Too Much Information

Too Much InformationLike many businesses, my current employer uses Microsoft Dynamics GP for our main  accounting/inventory software. From a recent trip to Connections (the big convention for Dynamics), I learned that there were some cool data mining utilities available from Microsoft that we might be able to use. I love free stuff, and the opportunity to give our executives something to chew on for a bit (keeping them out of my hair) was one I couldn't pass up.

The Analysis Services install I managed to dig up (after much searching on Microsoft's Customer Source) went pretty easily. There are a couple of SSIS jobs included that populate an summary database with relevant data pulled from the objects you want to throw into your data warehouse. Not too shabby, even if it's an extra aggregating step. In fact, I kind of appreciate the added encapsulation and I know I'll have to restrain myself from using this database for other reports.

Anyway, the only thing left at that point was to "process" the data warehouse. That's where the data warehouse reads the "factual" information and chunks it up into nice little cubes that should have precise business-person meaning. It can take a while, so I was prepared to leave the process running a bit.

Five hours later...

We're just not so big a company that this thing should have taken five+ hours. Digging into the process that was taking so long revealed that at least one of the dimensions it was trying to process included a table join that seemed a bit fishy. It included a master-detail relationship that should have ended up with something around 500,000 rows. Checking the "Estimated Execution Plan" on the generated select statement showed that it was estimated to return closer to 2 billion rows. That's a messed-up join is what that is.

Fortunately, Visual Studio 2005 gives you some cool tools that work with Analysis Services. One of them is a wizard that you can point at a data warehouse and have it reconstruct it as a project. Checking the Data Source View "GPDataWarehouse.dsv" revealed what the problem was. Roughly half the relations in that view had split the key so that there was one for the actual relation minus the CompanyId and another with the CompanyId all by its lonesome. The effect of this is that the data warehouse would process once for the real relationship and again for the spare. Since CompanyId is the same value for all my records, what I ended up with was a data set getting ready to relate 147,698 records with every one of 11,937 records. I'll spare you digging out a calculator; that's 1,763,071,026 rows total.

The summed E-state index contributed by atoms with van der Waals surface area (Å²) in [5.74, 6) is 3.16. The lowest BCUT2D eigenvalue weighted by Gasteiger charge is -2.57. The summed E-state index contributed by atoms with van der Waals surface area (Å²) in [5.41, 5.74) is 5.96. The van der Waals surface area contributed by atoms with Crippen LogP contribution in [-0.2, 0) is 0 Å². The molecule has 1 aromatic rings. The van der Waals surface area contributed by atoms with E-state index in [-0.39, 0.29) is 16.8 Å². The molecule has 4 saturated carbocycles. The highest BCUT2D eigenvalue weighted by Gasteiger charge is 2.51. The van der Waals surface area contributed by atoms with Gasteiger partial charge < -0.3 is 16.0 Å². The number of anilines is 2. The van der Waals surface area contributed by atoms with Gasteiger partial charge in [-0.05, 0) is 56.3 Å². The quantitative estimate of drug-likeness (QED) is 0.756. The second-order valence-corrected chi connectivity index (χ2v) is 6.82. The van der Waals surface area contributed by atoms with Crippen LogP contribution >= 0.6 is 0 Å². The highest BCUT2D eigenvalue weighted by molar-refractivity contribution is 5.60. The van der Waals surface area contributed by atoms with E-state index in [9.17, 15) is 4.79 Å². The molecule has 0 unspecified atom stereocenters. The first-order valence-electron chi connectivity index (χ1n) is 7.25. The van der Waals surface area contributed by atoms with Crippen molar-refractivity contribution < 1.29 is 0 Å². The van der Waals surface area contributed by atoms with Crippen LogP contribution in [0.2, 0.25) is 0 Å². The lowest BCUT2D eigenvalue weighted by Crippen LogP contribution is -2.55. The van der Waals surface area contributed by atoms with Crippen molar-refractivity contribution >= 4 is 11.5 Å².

Now frankly, I could have simply removed the CompanyId entirely from all relationships—CompanyId is only really relevant if your Dynamics install is trying to manage multiple companies. We aren't doing that. Still, I can be a little, uh, rigid with stuff like that so I went ahead and changed the relevant relationships to include CompanyId and simply deleted the spares. Once I deployed the project back to the data warehouse, processing it completed in a mere 15 minutes.

I suspect that the cause of this disjointed relationship is that the original warehouse was configured for SQL Server 2000 and we're using SQL Server 2005. At any rate, things are a lot happier now. I have an SSIS package that kicks off the summary database update and then processes the cube and the whole thing runs at night in 20 minutes or so.

For those who might be experiencing similar issues, I've uploaded my working Data Source View. You should be able to replace yours using SQL Server Management Studio. I selected all the options on install so it includes the Financials, Inventory, Payables, Purchases, Receivables, and Sales cubes. I'd do a backup before attempting it, but you were probably going to do that anyway...

4. April 2007 22:25 by Jacob | Comments (0) | Permalink

Out-Cleverring Yourself

Have you ever hacked a product to do something it wasn't intended to do in order to "simplify" things for your users and have that blow up in your face? This is an account of my experiences doing just that with MS Reporting Services.

If you've used Reporting Services at all, you'll know that there are two virtual directories that are created on IIS when you first install it to a server: ReportServer actually serves up the reports by passing the requested data to external applications via whatever protocol you have configured and Reports (aka ReportManager) which serves as a user interface for reports on the server.